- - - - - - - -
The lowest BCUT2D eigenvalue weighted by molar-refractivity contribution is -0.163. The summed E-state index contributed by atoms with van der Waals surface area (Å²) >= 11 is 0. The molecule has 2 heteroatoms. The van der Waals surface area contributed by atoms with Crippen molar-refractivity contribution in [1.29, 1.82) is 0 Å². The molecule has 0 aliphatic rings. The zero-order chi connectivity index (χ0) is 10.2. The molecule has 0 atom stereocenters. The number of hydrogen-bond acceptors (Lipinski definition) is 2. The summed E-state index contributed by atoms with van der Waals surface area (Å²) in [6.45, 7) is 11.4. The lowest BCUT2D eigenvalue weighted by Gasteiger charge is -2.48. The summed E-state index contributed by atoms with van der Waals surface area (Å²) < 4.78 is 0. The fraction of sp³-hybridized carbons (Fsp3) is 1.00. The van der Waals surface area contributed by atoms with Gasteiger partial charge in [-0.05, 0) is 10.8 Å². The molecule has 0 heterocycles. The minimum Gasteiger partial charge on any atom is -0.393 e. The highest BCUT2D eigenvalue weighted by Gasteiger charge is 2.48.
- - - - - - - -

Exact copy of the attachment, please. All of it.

The lowest BCUT2D eigenvalue weighted by molar-refractivity contribution is -0.163. The summed E-state index contributed by atoms with van der Waals surface area (Å²) >= 11 is 0. The molecule has 2 heteroatoms. The van der Waals surface area contributed by atoms with Crippen molar-refractivity contribution in [1.29, 1.82) is 0 Å². The molecule has 0 aliphatic rings. The zero-order chi connectivity index (χ0) is 10.2. The molecule has 0 atom stereocenters. The number of hydrogen-bond acceptors (Lipinski definition) is 2. The summed E-state index contributed by atoms with van der Waals surface area (Å²) in [6.45, 7) is 11.4. The lowest BCUT2D eigenvalue weighted by Gasteiger charge is -2.48. The summed E-state index contributed by atoms with van der Waals surface area (Å²) < 4.78 is 0. The fraction of sp³-hybridized carbons (Fsp3) is 1.00. The van der Waals surface area contributed by atoms with Gasteiger partial charge in [-0.05, 0) is 10.8 Å². The molecule has 0 heterocycles. The minimum Gasteiger partial charge on any atom is -0.393 e. The highest BCUT2D eigenvalue weighted by Gasteiger charge is 2.48.